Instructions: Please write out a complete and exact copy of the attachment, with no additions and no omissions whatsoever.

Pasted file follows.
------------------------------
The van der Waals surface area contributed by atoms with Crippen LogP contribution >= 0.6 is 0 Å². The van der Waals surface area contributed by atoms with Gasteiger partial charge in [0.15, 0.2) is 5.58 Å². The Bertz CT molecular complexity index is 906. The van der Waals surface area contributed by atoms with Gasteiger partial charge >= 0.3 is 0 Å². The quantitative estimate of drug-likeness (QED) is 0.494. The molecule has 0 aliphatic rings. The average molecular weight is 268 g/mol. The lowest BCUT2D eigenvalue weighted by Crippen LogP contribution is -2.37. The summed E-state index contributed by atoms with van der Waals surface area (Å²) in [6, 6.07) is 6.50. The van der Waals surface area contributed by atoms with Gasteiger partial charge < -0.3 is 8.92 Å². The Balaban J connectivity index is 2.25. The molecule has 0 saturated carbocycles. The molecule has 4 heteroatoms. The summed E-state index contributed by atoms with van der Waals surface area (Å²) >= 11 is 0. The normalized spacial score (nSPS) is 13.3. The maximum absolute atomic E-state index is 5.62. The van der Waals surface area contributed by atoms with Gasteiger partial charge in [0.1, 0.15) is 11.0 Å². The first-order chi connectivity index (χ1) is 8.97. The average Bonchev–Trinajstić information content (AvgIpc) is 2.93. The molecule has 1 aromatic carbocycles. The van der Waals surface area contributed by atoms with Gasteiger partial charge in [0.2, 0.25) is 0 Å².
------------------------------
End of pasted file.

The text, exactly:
The van der Waals surface area contributed by atoms with Crippen LogP contribution >= 0.6 is 0 Å². The van der Waals surface area contributed by atoms with Gasteiger partial charge in [0.15, 0.2) is 5.58 Å². The Bertz CT molecular complexity index is 906. The van der Waals surface area contributed by atoms with Gasteiger partial charge >= 0.3 is 0 Å². The quantitative estimate of drug-likeness (QED) is 0.494. The molecule has 0 aliphatic rings. The average molecular weight is 268 g/mol. The lowest BCUT2D eigenvalue weighted by Crippen LogP contribution is -2.37. The summed E-state index contributed by atoms with van der Waals surface area (Å²) in [6, 6.07) is 6.50. The van der Waals surface area contributed by atoms with Gasteiger partial charge < -0.3 is 8.92 Å². The Balaban J connectivity index is 2.25. The molecule has 0 saturated carbocycles. The molecule has 4 heteroatoms. The summed E-state index contributed by atoms with van der Waals surface area (Å²) >= 11 is 0. The normalized spacial score (nSPS) is 13.3. The maximum absolute atomic E-state index is 5.62. The van der Waals surface area contributed by atoms with Gasteiger partial charge in [0.1, 0.15) is 11.0 Å². The first-order chi connectivity index (χ1) is 8.97. The average Bonchev–Trinajstić information content (AvgIpc) is 2.93. The molecule has 1 aromatic carbocycles. The van der Waals surface area contributed by atoms with Gasteiger partial charge in [0.2, 0.25) is 0 Å².